“My perspective matured, informed less by pain and more by understanding.” Bob Terry, Struggling Toward Hope: Life After the Death of a Spouse
Within the first few weeks following my shocking loss, I had a few men speak into my life. They cared, and they spoke up. They were not like Job’s friends.
My father was my first and the most repetitious advisor. Three times within the first week or so he either said or texted me to say I should not make any major decisions too quickly. After the dust from the fury of the first couple of weeks settled, I finally asked him to elaborate. He said I should not quit my job, sell my house, or begin a relationship too soon. Additionally, my own son asked if I had safeguards in place against the use of pornography. Another young man asked if I had any temptation to abuse alcohol. It’s good to have people who care about you.
These were caring advisors willing to broach difficult subjects for my good. They had discernment, some beyond their years, and cared enough to bring these topics up for discussion. All three of these advisors with their concern and advice were welcomed by me.
In retrospect, I have observed one key issue at stake when it comes to grief and relationships. Men, you are vulnerable. You are set up for problems if you’re not careful. Be vigilant. Your enemy is a devouring lion.
“Be sober-minded; be watchful. Your adversary the devil prowls around like a roaring lion, seeking someone to devour.” 1 Peter 5:8
The primary concern I realized was the danger of even conversing or reaching out to grieving women. The beauty of relationship is when initial interest takes the more serious step of emotional connection. Spend time with someone enough, and you’ll begin to sense a connection. I’ve discovered I have an instantaneous connection with anyone who has experienced grief. If you interact with a grieving woman you can feel that instant connection. It’s going to happen by virtue of your shared experiences. You’ve both faced loss, and you understand each other.
“There is nothing lost by waiting patiently and submitting willingly to the Lord’s disposal.” John Flavel, Facing Grief
I longed to be understood. I needed people to sense the depth of my loss. I wasn’t looking for pity, but I was seeking to plumb the depths of my loss in order to heal. And when I met another person who had experienced some level of loss, it was a huge step forward. The danger lies in the next step. The danger lies in the subtle connection based on shared feelings. “She gets me,” you may be tempted to say. “Finally, someone who cares for me,” you might think. Your heart takes a step closer. You mistake the emotional connection surrounding grief for an emotional connection signifying love. In essence, you’re blinded. At least momentarily. This is not to say love cannot be born between two grieving people in a healthy manner, but it is to say we should be on guard.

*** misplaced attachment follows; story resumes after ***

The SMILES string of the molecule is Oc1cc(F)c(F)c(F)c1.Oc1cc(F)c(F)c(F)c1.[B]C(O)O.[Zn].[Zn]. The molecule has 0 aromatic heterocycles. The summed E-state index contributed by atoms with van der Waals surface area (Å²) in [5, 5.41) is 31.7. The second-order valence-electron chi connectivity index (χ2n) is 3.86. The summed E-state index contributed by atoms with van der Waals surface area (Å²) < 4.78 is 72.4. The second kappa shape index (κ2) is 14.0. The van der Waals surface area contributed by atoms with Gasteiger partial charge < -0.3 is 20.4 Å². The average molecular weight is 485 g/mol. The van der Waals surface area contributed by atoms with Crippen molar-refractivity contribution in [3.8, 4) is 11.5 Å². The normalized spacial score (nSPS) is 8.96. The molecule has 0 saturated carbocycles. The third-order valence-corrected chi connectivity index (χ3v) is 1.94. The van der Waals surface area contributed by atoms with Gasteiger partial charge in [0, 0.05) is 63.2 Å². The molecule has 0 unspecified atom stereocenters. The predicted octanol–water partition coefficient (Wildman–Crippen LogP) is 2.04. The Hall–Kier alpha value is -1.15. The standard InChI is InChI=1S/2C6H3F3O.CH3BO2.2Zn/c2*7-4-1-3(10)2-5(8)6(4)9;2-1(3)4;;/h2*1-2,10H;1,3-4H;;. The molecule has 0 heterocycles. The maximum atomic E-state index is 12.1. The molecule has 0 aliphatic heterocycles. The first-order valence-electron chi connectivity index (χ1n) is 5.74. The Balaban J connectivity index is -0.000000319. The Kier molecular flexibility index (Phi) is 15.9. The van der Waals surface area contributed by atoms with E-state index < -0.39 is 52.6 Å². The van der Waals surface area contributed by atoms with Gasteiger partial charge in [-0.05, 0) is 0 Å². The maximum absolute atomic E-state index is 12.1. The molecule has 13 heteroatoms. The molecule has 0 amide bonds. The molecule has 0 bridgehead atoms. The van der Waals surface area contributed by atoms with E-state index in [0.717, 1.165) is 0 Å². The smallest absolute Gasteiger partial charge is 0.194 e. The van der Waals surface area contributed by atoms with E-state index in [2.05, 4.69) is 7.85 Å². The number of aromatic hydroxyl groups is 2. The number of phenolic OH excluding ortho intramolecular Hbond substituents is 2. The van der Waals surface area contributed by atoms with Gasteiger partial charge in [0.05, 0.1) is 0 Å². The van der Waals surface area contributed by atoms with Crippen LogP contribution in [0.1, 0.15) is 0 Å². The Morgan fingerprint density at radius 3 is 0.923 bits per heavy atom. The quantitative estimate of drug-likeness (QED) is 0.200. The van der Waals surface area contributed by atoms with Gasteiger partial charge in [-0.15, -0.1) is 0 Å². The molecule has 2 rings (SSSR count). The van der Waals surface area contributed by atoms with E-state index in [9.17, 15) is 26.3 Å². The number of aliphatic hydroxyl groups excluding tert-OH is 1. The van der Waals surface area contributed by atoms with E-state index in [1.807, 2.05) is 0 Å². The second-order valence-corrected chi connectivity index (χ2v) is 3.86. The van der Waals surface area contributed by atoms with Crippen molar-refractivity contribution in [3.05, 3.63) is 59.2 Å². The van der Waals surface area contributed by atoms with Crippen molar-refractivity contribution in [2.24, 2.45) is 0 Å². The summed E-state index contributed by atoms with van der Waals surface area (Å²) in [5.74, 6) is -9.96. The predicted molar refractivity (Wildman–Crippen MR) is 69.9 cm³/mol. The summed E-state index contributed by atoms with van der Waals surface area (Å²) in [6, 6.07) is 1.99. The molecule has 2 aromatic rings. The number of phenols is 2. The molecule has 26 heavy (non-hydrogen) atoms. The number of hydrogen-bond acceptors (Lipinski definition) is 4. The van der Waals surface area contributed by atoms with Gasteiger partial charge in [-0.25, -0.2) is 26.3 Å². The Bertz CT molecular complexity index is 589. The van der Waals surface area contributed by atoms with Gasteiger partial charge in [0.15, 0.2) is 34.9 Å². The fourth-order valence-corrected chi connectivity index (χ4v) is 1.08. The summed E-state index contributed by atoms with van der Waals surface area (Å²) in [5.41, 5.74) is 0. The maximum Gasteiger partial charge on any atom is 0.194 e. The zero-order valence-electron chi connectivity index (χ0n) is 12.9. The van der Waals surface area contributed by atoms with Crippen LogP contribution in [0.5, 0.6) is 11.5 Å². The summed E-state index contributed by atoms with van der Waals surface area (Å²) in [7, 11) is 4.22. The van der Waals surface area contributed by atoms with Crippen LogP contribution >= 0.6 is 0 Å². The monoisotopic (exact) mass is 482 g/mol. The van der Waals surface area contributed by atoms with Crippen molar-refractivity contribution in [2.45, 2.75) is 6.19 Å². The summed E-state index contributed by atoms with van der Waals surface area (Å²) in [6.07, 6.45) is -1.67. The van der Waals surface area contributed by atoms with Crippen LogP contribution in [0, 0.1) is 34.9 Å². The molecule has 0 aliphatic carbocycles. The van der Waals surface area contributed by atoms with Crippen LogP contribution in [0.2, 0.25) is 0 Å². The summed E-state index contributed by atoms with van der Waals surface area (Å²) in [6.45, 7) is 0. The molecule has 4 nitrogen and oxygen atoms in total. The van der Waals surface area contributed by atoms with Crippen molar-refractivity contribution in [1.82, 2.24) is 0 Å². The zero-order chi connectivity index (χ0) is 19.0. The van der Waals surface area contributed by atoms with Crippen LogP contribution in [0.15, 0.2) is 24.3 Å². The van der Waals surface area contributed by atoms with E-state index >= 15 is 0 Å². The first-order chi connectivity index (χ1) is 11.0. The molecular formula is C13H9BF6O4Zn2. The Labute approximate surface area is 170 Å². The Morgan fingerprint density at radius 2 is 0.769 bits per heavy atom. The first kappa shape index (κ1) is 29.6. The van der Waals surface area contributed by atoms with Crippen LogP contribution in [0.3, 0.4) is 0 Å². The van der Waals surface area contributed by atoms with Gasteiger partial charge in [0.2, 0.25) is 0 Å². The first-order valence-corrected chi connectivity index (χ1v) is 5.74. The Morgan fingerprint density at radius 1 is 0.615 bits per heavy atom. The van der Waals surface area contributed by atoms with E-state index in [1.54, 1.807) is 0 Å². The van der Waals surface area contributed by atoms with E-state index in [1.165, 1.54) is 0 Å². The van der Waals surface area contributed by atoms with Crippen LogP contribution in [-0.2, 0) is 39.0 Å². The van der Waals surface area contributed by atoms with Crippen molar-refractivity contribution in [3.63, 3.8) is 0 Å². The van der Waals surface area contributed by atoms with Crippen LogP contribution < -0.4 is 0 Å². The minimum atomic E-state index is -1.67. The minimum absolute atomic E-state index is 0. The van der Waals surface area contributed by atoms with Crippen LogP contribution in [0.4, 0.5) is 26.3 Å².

“It is possible both to accept and to endure loneliness without bitterness when there is a vision of glory beyond.” Elizabeth Elliot, The Path of Loneliness
Beware and be on guard surrounding the emotional connection with another grieving person. John Flavel says, in Facing Grief, “When it is a dark hour of trouble with us, then is [Satan’s] fittest season to tempt…our suffering time is his busiest working time.” Be wise. Be alert. Be careful. Be afraid of your own feelings. Be guarded.
“Don’t capitulate to the siren songs of your unredeemed thoughts. Pay attention to where these thoughts come from and who is whispering them in your ears. Then reject them.” Boyd Bailey, The Spiritual Life of a Leader
I’ve confessed to my new wife that I’m grateful to God for protecting me from seeking to begin even a friendship with her earlier than I did. We are work associates and friends but never one-on-one outside the office. She’s not a grieving spouse, but I am convinced I would have done two things if I had begun a relationship too soon. First, I’m absolutely convinced her listening ears and caring spirit would have opened a door to emotional connection with the same rapidity as when we finally did begin dating. Second, I am absolutely convinced I would have usurped a significant part of my own healing, processing, and recovery. Such timing would not have been healthy for me. Or fair for her.
When it comes to relationships, discipline is necessary. Serious attention is needed. Prayerful pondering is required. Beware of emotional connection when it comes to considering a relationship following loss.
“True freedom consists not in obsessing about circumstances but in trusting that God who transcends them, not in pursuing our own way but in surrendering to God’s way.” Jerry Sittser, A Grace Revealed: How God Redeems the Story of Your Life